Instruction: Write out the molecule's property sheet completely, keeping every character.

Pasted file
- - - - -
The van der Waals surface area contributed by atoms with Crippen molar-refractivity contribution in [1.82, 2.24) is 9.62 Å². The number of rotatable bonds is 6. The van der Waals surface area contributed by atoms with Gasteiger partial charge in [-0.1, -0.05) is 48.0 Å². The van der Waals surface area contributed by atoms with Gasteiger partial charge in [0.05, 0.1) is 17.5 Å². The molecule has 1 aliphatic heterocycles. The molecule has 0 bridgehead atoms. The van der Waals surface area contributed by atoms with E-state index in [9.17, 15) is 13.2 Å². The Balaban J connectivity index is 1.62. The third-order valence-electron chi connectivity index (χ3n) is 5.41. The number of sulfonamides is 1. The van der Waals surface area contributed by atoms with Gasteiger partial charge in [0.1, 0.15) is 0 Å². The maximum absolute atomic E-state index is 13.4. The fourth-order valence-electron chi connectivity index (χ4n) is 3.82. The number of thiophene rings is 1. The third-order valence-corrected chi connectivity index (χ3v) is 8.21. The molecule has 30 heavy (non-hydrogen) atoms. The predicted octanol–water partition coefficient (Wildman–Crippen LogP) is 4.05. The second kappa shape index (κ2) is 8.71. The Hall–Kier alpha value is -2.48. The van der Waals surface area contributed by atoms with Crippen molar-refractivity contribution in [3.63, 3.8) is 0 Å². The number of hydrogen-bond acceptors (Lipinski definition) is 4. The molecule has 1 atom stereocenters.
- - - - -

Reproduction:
The van der Waals surface area contributed by atoms with Crippen molar-refractivity contribution in [1.82, 2.24) is 9.62 Å². The number of rotatable bonds is 6. The van der Waals surface area contributed by atoms with Gasteiger partial charge in [-0.1, -0.05) is 48.0 Å². The van der Waals surface area contributed by atoms with Gasteiger partial charge in [0.05, 0.1) is 17.5 Å². The molecule has 1 aliphatic heterocycles. The molecule has 0 bridgehead atoms. The van der Waals surface area contributed by atoms with E-state index in [9.17, 15) is 13.2 Å². The Balaban J connectivity index is 1.62. The third-order valence-electron chi connectivity index (χ3n) is 5.41. The number of sulfonamides is 1. The van der Waals surface area contributed by atoms with Gasteiger partial charge in [0.1, 0.15) is 0 Å². The maximum absolute atomic E-state index is 13.4. The fourth-order valence-electron chi connectivity index (χ4n) is 3.82. The number of thiophene rings is 1. The third-order valence-corrected chi connectivity index (χ3v) is 8.21. The molecule has 30 heavy (non-hydrogen) atoms. The predicted octanol–water partition coefficient (Wildman–Crippen LogP) is 4.05. The second kappa shape index (κ2) is 8.71. The Hall–Kier alpha value is -2.48. The van der Waals surface area contributed by atoms with Crippen molar-refractivity contribution in [3.63, 3.8) is 0 Å². The number of hydrogen-bond acceptors (Lipinski definition) is 4. The molecule has 1 atom stereocenters.